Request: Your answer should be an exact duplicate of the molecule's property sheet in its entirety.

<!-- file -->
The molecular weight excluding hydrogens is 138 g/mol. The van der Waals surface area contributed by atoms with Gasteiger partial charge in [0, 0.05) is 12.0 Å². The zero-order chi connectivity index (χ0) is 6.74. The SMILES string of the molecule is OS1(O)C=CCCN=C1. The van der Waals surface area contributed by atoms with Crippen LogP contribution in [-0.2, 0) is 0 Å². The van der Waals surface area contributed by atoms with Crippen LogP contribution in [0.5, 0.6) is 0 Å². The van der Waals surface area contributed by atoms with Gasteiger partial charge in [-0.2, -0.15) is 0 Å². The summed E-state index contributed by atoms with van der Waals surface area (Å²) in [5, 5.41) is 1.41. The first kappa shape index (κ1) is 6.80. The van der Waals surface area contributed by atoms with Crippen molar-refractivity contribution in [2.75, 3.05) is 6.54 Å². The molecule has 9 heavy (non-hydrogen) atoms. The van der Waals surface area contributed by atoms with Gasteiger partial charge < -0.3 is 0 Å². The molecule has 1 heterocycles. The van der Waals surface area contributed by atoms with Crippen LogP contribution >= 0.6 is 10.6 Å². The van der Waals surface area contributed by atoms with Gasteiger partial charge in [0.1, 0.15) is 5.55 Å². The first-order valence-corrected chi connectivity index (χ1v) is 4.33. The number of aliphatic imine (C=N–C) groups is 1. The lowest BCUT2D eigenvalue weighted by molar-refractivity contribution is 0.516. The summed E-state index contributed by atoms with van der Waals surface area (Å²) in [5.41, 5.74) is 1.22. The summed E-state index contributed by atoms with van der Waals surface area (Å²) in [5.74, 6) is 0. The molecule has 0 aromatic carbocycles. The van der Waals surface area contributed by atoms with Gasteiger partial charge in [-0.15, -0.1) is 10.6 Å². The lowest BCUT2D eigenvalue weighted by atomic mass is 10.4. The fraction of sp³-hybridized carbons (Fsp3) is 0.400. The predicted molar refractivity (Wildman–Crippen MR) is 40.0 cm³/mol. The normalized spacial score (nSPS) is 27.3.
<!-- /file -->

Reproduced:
The molecular weight excluding hydrogens is 138 g/mol. The van der Waals surface area contributed by atoms with Gasteiger partial charge in [0, 0.05) is 12.0 Å². The zero-order chi connectivity index (χ0) is 6.74. The SMILES string of the molecule is OS1(O)C=CCCN=C1. The van der Waals surface area contributed by atoms with Crippen LogP contribution in [-0.2, 0) is 0 Å². The van der Waals surface area contributed by atoms with Crippen LogP contribution in [0.5, 0.6) is 0 Å². The van der Waals surface area contributed by atoms with Gasteiger partial charge in [-0.2, -0.15) is 0 Å². The summed E-state index contributed by atoms with van der Waals surface area (Å²) in [5, 5.41) is 1.41. The first kappa shape index (κ1) is 6.80. The van der Waals surface area contributed by atoms with Crippen molar-refractivity contribution in [2.75, 3.05) is 6.54 Å². The molecule has 9 heavy (non-hydrogen) atoms. The van der Waals surface area contributed by atoms with Gasteiger partial charge < -0.3 is 0 Å². The molecule has 1 heterocycles. The van der Waals surface area contributed by atoms with Crippen LogP contribution >= 0.6 is 10.6 Å². The van der Waals surface area contributed by atoms with Gasteiger partial charge in [0.1, 0.15) is 5.55 Å². The first-order valence-corrected chi connectivity index (χ1v) is 4.33. The number of aliphatic imine (C=N–C) groups is 1. The lowest BCUT2D eigenvalue weighted by molar-refractivity contribution is 0.516. The summed E-state index contributed by atoms with van der Waals surface area (Å²) in [5.41, 5.74) is 1.22. The summed E-state index contributed by atoms with van der Waals surface area (Å²) in [5.74, 6) is 0. The molecule has 0 aromatic carbocycles. The van der Waals surface area contributed by atoms with Gasteiger partial charge in [-0.15, -0.1) is 10.6 Å². The lowest BCUT2D eigenvalue weighted by atomic mass is 10.4. The fraction of sp³-hybridized carbons (Fsp3) is 0.400. The predicted molar refractivity (Wildman–Crippen MR) is 40.0 cm³/mol. The normalized spacial score (nSPS) is 27.3.